Andres “Jay” Molina is tired of talking about his wheelchair.
As part of the Open Doors program, he and a small group of fellow Coler patients have spent the last few years using poetry, podcasts, video, and art to explore their experiences as men of color now living in wheelchairs and the circumstances that got them there. Now, he says, they are ready to talk about more.
“There is no way I could tell that story any better. I’ll come back to it later,” says Molina. “This is our second album. We are branching out.”
On Tuesday, May 22, Molina and the rest of the Open Doors participants will return to Gallery RIVAA to share their unique perspective through a night of spoken-word poetry, video, and art. The event, which starts at 6:00 p.m., is part of Coler Hospital’s Sights and Sounds show, curated by Jovemay Santos and currently on display at the gallery. The evening will also feature special guest World Slam finalist Joel François. Molina describes François as a “showman” with a style that is “less hiphop, more literature.”
Left to right: Ramon “Tito” Cruz, Dexter Ciprian, LeVar Lawrence, and Andres “Jay” Molina.
A Bit of Everything
This will be the group’s second appearance at Gallery RIVAA. Since last year’s event, the group has grown to eight core members. They’ve expanded thematically as well. For this show, the men have moved away from writing solely about life in a wheelchair.
“You’ll hear some stuff about how we feel about being in the chair, but we will give you a diverse show – a little bit of everything,” says Molina.
For Open Doors program associate Dexter Ciprian, the shift is an important one. “All of the guys shared this experience, but they aren’t confined to it as an identity,” he says. “The first album is an introduction: this is who we are, this is our bond. But there are also other experiences.”
The evening will include a 16-minute movie, Before and After, which offers a personal portrayal of the men’s lives prior to the incidents that landed them in the wheelchairs and at Coler Hospital.
In addition to producing the performance pieces, the men have also taken an active role behind the scenes. LeVar Lawrence, whose artwork is on display at the gallery, designed the event’s flyer and press release while Molina has taken on communications for the group.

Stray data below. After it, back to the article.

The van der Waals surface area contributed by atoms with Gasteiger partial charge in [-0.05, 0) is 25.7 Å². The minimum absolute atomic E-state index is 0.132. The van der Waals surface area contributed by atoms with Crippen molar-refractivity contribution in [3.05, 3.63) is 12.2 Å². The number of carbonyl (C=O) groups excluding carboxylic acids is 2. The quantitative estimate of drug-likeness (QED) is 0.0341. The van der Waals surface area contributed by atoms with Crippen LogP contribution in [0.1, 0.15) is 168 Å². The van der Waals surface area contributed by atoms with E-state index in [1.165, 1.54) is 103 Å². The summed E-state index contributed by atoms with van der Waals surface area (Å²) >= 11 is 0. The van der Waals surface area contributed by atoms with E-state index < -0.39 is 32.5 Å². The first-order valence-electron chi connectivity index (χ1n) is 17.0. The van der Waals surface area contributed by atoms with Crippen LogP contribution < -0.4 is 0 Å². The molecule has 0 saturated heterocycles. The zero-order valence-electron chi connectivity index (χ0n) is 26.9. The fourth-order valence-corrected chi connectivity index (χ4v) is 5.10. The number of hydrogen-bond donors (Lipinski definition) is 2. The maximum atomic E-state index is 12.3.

“Part of the ethos of the organization,” says Ciprian, “is that the members will start to run it, it’s theirs. The question posed to them is, ‘Where do you want to take this?’”
Open Doors, headed by its founder and director Islander Jennilie Brewster, works to improve the lives of hospital residents through creativity workshops, leadership training, and educational grants. The goal is to support members in moving toward greater independence and an expanded vision of what’s possible.
By all accounts, the group has had a busy year. In addition to last spring’s poetry event at Gallery RIVAA, the men spent the summer working alongside arts ethnographer Alexa Smithwrick to produce a podcast series. The project, a pilot initiative of the Angelica Program, was entirely funded by the Dana and Christopher Reeve foundation.
Later in the year, they performed their poetry at Communitea, a café in Long Island City. At Coler’s Black History Month show, Sights and Sounds of Black History, the men used music and poetry to reflect on a different historical figure or moment, including Malcolm X, Rosa Parks, Kalief Browder, and the #BlackLivesMatter movement.
Molina and Lawrence both also had poems published in the New York University Literacy Review, earning two of just 60 spots out of 500 submissions.
“Every event is an opportunity to build a coalition with community partners,” says Ciprian. The men are currently partnering with the Roosevelt Island Disabled Association, and have been meeting with Cornell Tech students and professors for future collaborations.